Just one month after assuming command of 12th Air Force and Air Forces Southern (AFSOUTH), Lieutenant General Robin Rand visited Miami, Florida, to meet face to face with his counterparts in the U.S. Southern Command (USSOUTHCOM).
Among his new responsibilities as the air component commander of USSOUTHCOM, Lt. Gen. Rand has embarked on the mission of strengthening security cooperation and offering air, space and cyberspace capabilities throughout Latin America and the Caribbean, a “fascinating region”, in his own words.
During his visit to USSOUTHCOM, Lt. Gen. Rand spoke to Diálogo about diverse topics, including protecting cyberspace, the role of the Red Horse squadrons, and the cultural nuances that make our hemisphere such a multifaceted and challenging world.
Diálogo: What is the mission of AFSOUTH and how does it relate to USSOUTHCOM?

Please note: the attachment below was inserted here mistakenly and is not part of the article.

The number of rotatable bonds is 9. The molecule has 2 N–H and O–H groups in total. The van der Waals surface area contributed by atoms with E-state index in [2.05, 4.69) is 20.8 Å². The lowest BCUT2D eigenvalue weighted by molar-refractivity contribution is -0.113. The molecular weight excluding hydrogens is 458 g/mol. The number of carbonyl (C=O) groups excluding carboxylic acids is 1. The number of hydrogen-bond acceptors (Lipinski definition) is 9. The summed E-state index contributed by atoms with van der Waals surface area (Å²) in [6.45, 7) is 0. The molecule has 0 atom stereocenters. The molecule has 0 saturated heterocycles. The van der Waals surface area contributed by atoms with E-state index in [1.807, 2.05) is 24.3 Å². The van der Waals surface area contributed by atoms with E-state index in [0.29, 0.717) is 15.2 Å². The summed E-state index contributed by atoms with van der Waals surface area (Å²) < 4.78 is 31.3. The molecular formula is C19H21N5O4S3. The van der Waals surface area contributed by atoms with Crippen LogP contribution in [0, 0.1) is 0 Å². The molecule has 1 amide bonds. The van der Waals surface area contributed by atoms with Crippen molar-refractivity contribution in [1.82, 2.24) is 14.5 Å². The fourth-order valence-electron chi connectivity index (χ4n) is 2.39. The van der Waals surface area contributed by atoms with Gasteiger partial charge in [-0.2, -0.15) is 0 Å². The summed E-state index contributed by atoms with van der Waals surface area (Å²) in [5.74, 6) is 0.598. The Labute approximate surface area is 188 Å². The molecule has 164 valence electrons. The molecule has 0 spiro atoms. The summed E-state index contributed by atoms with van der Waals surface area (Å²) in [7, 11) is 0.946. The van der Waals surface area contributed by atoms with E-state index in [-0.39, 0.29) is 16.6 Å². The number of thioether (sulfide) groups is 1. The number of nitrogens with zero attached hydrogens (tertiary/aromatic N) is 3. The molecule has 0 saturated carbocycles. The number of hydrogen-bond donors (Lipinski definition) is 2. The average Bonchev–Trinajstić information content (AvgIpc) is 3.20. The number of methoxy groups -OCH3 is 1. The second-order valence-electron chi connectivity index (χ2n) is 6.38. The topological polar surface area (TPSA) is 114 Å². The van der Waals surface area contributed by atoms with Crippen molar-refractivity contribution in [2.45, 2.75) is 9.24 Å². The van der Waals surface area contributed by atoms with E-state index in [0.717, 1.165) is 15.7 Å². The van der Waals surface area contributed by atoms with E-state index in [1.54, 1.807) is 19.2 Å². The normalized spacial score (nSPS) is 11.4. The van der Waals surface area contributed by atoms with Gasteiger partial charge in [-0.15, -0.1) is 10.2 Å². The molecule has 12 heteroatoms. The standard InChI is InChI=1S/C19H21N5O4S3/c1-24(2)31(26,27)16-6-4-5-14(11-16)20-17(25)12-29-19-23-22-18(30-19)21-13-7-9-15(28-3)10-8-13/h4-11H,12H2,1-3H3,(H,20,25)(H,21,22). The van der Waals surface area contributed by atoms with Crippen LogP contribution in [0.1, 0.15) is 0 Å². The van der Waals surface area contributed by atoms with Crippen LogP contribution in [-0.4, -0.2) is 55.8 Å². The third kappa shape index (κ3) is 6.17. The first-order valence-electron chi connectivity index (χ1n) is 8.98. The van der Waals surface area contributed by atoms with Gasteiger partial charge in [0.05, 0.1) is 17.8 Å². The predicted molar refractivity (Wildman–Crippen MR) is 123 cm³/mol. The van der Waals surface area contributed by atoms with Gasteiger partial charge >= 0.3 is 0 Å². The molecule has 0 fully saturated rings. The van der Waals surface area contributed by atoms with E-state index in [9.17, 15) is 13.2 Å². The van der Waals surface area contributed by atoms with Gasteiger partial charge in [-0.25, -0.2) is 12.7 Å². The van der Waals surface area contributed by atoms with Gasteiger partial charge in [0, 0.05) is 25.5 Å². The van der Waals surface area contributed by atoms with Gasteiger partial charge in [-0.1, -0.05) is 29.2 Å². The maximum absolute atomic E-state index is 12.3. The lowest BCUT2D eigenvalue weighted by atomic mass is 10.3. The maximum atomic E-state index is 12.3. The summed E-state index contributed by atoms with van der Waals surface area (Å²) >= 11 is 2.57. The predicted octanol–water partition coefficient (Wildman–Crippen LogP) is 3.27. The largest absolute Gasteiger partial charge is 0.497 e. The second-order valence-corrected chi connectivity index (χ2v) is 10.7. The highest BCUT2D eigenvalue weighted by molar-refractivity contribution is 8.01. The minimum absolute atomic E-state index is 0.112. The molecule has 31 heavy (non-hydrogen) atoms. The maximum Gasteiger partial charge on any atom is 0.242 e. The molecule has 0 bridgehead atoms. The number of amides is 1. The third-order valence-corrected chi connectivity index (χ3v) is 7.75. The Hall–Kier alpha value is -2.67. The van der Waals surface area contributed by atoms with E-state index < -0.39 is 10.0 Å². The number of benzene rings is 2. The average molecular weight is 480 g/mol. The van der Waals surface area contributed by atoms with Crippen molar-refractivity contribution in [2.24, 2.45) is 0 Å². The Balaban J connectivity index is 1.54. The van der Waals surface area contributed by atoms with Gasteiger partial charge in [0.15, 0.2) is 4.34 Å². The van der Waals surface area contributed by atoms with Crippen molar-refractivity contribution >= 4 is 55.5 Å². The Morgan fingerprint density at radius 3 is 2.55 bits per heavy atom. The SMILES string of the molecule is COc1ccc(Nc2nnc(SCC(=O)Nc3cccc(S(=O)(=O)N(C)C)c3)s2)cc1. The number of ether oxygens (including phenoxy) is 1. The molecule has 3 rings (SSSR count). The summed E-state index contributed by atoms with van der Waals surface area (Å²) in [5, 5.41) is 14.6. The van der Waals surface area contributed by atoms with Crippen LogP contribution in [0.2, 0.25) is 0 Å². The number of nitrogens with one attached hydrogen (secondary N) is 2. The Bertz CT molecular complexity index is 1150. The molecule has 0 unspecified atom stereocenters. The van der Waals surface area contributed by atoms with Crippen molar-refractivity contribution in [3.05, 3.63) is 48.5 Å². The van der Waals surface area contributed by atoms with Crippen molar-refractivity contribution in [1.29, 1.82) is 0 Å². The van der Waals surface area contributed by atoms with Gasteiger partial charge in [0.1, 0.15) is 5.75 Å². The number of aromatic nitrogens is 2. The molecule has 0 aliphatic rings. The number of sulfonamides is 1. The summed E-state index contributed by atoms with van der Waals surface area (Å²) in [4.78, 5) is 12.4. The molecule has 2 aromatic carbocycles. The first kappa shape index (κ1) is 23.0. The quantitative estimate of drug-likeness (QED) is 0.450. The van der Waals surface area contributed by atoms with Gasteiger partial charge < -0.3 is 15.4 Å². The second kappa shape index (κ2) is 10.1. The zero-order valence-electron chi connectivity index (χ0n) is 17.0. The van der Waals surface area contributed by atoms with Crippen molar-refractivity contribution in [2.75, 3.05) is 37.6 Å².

Lieutenant General Robin Rand, U.S. Air Force Southern Commander: The mission of Air Force Southern is to conduct security cooperation while providing air, space, and cyber space capabilities for the Caribbean and South and Central America. We are the Air Force component of USSOUTHCOM.
Security cooperation is done in a variety of ways. A lot of it comes from personal engagements between myself – acting on behalf of the USAF Chief of Staff and his Air Chief –, and our counterparts in the region. But more practically, security cooperation happens through training opportunities and the exchange of tactics, techniques, and procedures with the different Air Forces and airmen in Latin America and Caribbean.